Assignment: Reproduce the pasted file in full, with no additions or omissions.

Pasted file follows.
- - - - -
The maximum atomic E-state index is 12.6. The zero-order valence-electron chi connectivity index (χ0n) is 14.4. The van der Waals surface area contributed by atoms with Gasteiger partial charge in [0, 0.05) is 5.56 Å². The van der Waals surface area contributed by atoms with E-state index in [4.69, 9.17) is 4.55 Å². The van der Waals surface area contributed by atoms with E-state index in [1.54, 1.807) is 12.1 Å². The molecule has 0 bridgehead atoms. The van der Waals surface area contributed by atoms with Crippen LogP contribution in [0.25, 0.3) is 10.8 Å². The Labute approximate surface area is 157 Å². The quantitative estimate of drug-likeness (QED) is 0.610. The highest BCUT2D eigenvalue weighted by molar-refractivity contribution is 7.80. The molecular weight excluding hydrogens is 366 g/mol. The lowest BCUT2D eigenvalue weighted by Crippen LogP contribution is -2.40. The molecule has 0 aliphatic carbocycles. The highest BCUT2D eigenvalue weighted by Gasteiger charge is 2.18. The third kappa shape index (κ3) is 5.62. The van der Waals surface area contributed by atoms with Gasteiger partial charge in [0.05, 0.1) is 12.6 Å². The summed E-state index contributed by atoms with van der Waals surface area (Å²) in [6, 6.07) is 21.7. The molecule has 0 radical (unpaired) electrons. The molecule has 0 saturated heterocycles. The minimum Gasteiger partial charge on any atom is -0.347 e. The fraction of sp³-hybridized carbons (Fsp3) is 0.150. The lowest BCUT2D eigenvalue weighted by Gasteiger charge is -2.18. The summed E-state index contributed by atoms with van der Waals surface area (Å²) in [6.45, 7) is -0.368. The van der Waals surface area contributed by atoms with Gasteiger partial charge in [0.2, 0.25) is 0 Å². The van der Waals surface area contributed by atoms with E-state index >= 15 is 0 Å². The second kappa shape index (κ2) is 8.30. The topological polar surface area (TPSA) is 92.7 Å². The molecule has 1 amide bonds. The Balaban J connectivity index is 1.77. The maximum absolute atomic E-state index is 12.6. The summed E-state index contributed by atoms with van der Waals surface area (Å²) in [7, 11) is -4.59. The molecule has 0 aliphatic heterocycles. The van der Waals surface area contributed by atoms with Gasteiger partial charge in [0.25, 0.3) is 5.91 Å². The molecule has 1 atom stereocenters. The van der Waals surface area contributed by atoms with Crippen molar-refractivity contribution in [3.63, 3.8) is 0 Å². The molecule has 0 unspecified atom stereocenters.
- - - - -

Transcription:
The maximum atomic E-state index is 12.6. The zero-order valence-electron chi connectivity index (χ0n) is 14.4. The van der Waals surface area contributed by atoms with Gasteiger partial charge in [0, 0.05) is 5.56 Å². The van der Waals surface area contributed by atoms with E-state index in [4.69, 9.17) is 4.55 Å². The van der Waals surface area contributed by atoms with E-state index in [1.54, 1.807) is 12.1 Å². The molecule has 0 bridgehead atoms. The van der Waals surface area contributed by atoms with Crippen LogP contribution in [0.25, 0.3) is 10.8 Å². The Labute approximate surface area is 157 Å². The quantitative estimate of drug-likeness (QED) is 0.610. The highest BCUT2D eigenvalue weighted by molar-refractivity contribution is 7.80. The molecular weight excluding hydrogens is 366 g/mol. The lowest BCUT2D eigenvalue weighted by Crippen LogP contribution is -2.40. The molecule has 0 aliphatic carbocycles. The highest BCUT2D eigenvalue weighted by Gasteiger charge is 2.18. The third kappa shape index (κ3) is 5.62. The van der Waals surface area contributed by atoms with Gasteiger partial charge in [0.05, 0.1) is 12.6 Å². The summed E-state index contributed by atoms with van der Waals surface area (Å²) in [6, 6.07) is 21.7. The molecule has 0 radical (unpaired) electrons. The molecule has 0 saturated heterocycles. The minimum Gasteiger partial charge on any atom is -0.347 e. The fraction of sp³-hybridized carbons (Fsp3) is 0.150. The lowest BCUT2D eigenvalue weighted by Gasteiger charge is -2.18. The summed E-state index contributed by atoms with van der Waals surface area (Å²) in [6.45, 7) is -0.368. The van der Waals surface area contributed by atoms with Gasteiger partial charge in [0.2, 0.25) is 0 Å². The van der Waals surface area contributed by atoms with E-state index >= 15 is 0 Å². The second kappa shape index (κ2) is 8.30. The topological polar surface area (TPSA) is 92.7 Å². The molecule has 1 amide bonds. The Balaban J connectivity index is 1.77. The maximum absolute atomic E-state index is 12.6. The summed E-state index contributed by atoms with van der Waals surface area (Å²) in [7, 11) is -4.59. The molecule has 0 aliphatic heterocycles. The van der Waals surface area contributed by atoms with Gasteiger partial charge in [0.25, 0.3) is 5.91 Å². The molecule has 1 atom stereocenters. The van der Waals surface area contributed by atoms with Crippen molar-refractivity contribution in [3.63, 3.8) is 0 Å². The molecule has 0 unspecified atom stereocenters.